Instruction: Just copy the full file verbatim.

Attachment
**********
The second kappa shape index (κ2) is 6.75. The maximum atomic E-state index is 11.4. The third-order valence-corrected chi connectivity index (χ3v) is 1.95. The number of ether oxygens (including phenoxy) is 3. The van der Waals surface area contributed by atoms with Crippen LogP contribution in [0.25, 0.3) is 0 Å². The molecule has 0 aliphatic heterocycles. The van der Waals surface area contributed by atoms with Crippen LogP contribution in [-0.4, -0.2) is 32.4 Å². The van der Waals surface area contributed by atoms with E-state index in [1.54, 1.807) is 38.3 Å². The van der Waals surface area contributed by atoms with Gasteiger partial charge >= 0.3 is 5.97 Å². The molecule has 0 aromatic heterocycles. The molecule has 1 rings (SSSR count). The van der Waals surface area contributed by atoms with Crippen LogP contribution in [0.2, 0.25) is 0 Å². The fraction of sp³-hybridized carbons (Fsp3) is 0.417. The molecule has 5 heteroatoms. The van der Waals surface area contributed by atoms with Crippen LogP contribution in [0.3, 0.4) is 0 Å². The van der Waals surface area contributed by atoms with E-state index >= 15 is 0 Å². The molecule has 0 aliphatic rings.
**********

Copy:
The second kappa shape index (κ2) is 6.75. The maximum atomic E-state index is 11.4. The third-order valence-corrected chi connectivity index (χ3v) is 1.95. The number of ether oxygens (including phenoxy) is 3. The van der Waals surface area contributed by atoms with Crippen LogP contribution in [0.25, 0.3) is 0 Å². The molecule has 0 aliphatic heterocycles. The van der Waals surface area contributed by atoms with Crippen LogP contribution in [-0.4, -0.2) is 32.4 Å². The van der Waals surface area contributed by atoms with E-state index in [1.54, 1.807) is 38.3 Å². The van der Waals surface area contributed by atoms with Gasteiger partial charge >= 0.3 is 5.97 Å². The molecule has 0 aromatic heterocycles. The molecule has 1 rings (SSSR count). The van der Waals surface area contributed by atoms with Crippen LogP contribution in [0.2, 0.25) is 0 Å². The fraction of sp³-hybridized carbons (Fsp3) is 0.417. The molecule has 5 heteroatoms. The van der Waals surface area contributed by atoms with Crippen LogP contribution in [0.3, 0.4) is 0 Å². The van der Waals surface area contributed by atoms with E-state index >= 15 is 0 Å². The molecule has 0 aliphatic rings.